But farmers don’t have the money, tools, or know-how to drill deeper wells that can access sinking water tables. This creates a serious dilemma in areas where levels drop by almost a meter per year.
“Only rich farmers can effectively pump groundwater from deep aquifers and the urban rich can buy extra water for their luxuries like car washing, [maintaining] lawns near their residence and [using] bottled water for drinking purpose,” said Sawkar.
There are over 20 million tubewells in India today, a technology that enabled the Green Revolution in India. The Green Revolution was a global shift in agricultural production, beginning in the 1930s; it mechanised farming for developing nations and utilised new technologies, like pesticides and genetically modified crops, to feed a booming population. Developing countries could suddenly grow more food on the same amount of land.
When India gained independence in 1947 the central government – along with the Rockefeller and Ford foundations –brought the Green Revolution to India. This meant cultivation of genetically adapted, high-yielding seeds, a deluge of fertilizers, and flood irrigation.
Tube-wells proved to be the best way to irrigate more land, since they reached untapped groundwater. But today, annual groundwater pumping removes at least 24 times what was consumed in the 1950s.
“India also inherited Britain’s water policies that were based on water abundance. Any landowner had the right to pump as much groundwater as they wanted… India doubled ag[riculture] productivity between 1972 and 1992 under this system,” said Trevor Birkenholtz, political ecologist at the University of Illinois Urbana-Chapmaign. “In short, there was no groundwater law.”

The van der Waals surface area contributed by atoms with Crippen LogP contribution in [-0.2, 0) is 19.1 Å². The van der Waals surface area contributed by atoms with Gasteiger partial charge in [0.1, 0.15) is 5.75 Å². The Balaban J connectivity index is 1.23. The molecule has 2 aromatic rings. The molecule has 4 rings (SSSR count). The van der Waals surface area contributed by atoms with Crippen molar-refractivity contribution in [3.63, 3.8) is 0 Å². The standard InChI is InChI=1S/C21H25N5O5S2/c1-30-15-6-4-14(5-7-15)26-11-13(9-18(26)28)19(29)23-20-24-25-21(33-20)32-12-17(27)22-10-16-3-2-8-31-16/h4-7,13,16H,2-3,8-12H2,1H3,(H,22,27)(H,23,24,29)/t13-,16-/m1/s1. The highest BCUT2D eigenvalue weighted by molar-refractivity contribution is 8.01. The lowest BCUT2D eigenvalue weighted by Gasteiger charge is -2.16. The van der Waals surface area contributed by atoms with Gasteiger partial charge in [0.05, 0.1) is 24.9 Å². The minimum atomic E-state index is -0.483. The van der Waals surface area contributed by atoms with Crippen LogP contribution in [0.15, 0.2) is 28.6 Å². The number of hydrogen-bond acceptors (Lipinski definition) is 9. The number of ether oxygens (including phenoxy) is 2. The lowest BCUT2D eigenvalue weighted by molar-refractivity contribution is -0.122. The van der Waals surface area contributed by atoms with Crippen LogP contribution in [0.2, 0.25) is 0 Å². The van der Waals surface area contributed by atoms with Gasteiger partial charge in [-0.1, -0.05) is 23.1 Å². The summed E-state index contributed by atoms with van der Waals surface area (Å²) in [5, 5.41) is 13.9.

Laissez-faire pumping is today reflected in the fact that farmers pay a single flat fee for electricity to power tubewell pumps.
The same revolution that once sustained India’s growing population is partly to blame for the cracked and barren landscape that farmers try to cultivate today.
According to the World Bank, India’s population tripled since the 1960s, hitting 1.3 billion in 2015. As India continues to battle climate change and overpumping, an equitable distribution for groundwater, if it ever comes, will take considerable intervention.
“This requires strong political will to address this issue, which is lacking,” Sawker said.
Groundwater law and rulemaking falls under the purview of individual states in India. Researchers say that the central government will have a difficult time overcoming this decentralized system, if they wish to establish national water laws. To date very few politicians have fought to limit water pumping.
“No politician wants to be the one that tells farmers – who vote at rates upwards of 85 per cent – that they can no longer pump groundwater at current rates,” said Birkenholtz.
It’s more likely that authorities will mandate drip irrigation or restrict the supply of electricity, perhaps through metering, to limit pumping. Using drip irrigation and gaining “more crop per drop” is an efficient alternative to flood irrigation.
Unfortunately, groundwater pumping is only half of the problem. Taking on climate change is equally important in solving India’s water scarcity. Climate change weakens monsoons, groundwater fails to recharge, wells run dry, and families go without water.
The future of India’s water security, in part, rests on international agreements to combat climate change like the United Nations Paris Agreement.
“Weather is uncertain by nature, and the impacts of climate change are extremely difficult to predict at a regional level,” explained Wada. “But our research suggests that we must focus more attention on this side of the equation if we want to sustainably manage water resources for the future.”
Today, India accounts for 4.5 per cent of global greenhouse gas emissions.
Under the Paris Agreement, the country has committed to generating at least 40 per cent of its electricity from renewable sources and decreasing carbon emission intensity related to GDP by 33 to 35 per cent by 2030. This means India’s emissions will likely rise, depending on the level of its economic growth.
This story was published with permission from Mongabay.com